Colors, Colors …

Finally all render/compositing jobs are done and I have now the full 1080p footage ready.

I still do have the intermediate multilayer renderpasses for each shot, in case there is the need to revisit some compositing tasks. The storage demand is quite huge for these (a single frame typically has ~140MB) , but it already saved me a lot of time and trouble. I guess I will only delete them once the movie is eventually released πŸ™‚

The compositing pass creates the final frames which are delivered as OpenEXR files. Here we typically have 23 MB per frame.

I did some intense testing and exploring on how to best tackle the color grading workflow. As I now did a very close look to the whole color behaviour, I noticed that initially I had wrongly calibrated my monitor and had done the primary color grading in the compositing on a display with a gamma setting of 2.4. That means, that on a correctly calibrated display, the movie displays too bright and flat.

My initial idea was to apply the appropriate gamma correction in blender, but as already mentioned in my previous post, I decided to try out DaVinci Resolve Lite. The new problem that this did create, was that I had to switch to Windows to work with this software. That in itself wouldn’t be a big problem, but I soon found out that the display driver under Windows acts quite differently to the one under Linux. In fact I didn’t manage, to get the same color dynamic under both OSes. I got the gamma setting ok, but for the white and black point I had absolutely no chance to get it to work correctly under Windows. The solution would be of course do buy a real hardware calibration tool, but that is not an option right now and I have to find an other way.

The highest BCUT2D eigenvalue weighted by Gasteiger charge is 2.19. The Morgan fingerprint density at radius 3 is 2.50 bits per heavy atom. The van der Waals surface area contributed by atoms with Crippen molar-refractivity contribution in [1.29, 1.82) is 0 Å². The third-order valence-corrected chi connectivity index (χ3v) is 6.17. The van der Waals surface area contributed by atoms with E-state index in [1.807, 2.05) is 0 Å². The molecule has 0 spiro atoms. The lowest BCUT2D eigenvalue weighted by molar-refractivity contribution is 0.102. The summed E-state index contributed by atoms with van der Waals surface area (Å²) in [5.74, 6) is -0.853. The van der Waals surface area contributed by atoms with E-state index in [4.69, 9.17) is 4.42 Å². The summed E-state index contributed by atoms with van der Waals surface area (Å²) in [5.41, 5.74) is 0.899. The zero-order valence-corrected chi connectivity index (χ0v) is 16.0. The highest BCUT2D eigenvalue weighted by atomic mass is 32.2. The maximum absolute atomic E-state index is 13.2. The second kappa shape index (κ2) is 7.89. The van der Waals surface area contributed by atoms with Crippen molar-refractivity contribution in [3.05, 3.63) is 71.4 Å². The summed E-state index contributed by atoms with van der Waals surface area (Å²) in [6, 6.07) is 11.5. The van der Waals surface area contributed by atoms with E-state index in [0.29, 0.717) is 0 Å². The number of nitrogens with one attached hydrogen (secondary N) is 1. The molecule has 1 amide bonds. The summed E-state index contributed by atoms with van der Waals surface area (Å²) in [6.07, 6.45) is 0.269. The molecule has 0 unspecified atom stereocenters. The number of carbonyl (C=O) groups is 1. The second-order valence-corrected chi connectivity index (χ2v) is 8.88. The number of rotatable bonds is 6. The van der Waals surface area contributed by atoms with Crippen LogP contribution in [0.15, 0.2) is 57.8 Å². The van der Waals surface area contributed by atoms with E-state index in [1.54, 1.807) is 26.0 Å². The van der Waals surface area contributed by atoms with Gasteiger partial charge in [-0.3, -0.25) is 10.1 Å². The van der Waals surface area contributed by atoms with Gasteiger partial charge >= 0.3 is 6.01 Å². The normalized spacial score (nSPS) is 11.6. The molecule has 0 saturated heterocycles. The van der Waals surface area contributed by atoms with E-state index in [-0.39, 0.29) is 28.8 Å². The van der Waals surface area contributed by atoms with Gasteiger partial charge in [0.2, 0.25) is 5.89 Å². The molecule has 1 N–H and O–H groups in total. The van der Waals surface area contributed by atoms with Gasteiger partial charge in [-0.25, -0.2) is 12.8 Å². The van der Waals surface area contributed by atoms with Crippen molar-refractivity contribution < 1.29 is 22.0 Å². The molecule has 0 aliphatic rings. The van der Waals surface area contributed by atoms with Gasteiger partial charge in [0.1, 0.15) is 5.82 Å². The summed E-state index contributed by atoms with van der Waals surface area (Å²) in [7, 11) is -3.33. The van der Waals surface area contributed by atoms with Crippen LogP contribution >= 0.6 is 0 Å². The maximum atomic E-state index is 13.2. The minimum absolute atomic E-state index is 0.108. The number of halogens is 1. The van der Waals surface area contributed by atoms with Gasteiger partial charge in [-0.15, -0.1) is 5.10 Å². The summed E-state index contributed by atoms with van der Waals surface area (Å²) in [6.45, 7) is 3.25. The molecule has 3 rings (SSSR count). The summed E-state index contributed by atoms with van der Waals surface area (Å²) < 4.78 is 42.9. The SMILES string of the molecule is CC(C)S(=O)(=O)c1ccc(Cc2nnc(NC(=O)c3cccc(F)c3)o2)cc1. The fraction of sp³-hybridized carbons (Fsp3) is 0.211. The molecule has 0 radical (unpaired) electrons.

This different behaviour made me a bit uneasy and I did numerous tests on both platforms to learn how these differences show in the final color grading. That was when I learned that my monitor has a gamma drift over time. When freshly turned on, I need a correction of 1.20 and after 4-5 hrs I am down to 1.05.

What I do now, is to constantly check the actual gamma value ( using the cool test images atΒ and apply a correction if necessary. Its a bit tedious, but with this I get relatively reproducible results.

What got me a bit frustrated were the tests I did on my 40″ FulHD TV. It provides a load of settings, none of which seems to have anything to do with a gamma 2.2 setting … Most settings have blown out highlights or oversharpening. The 100Hz feature destroys completely the movie feeling. I really wonder how this movie will look like on the various displays when eventually released. This is something that is completely out of my control.

Anyway, for all those interested, I have a 2 shot sequence in 1080p for you to download and look at. I would really be interested how this sequence looks like on your individual display. With a correct gamma 2.2 display, you should see a relatively dark movie with stark contrast, but there is no completely black area. You should still be able to see features even in the darkest spots. But these dark spots should really be dark and not misty white washed. Please have a look and tell me how your viewing experience is and what display settings you have.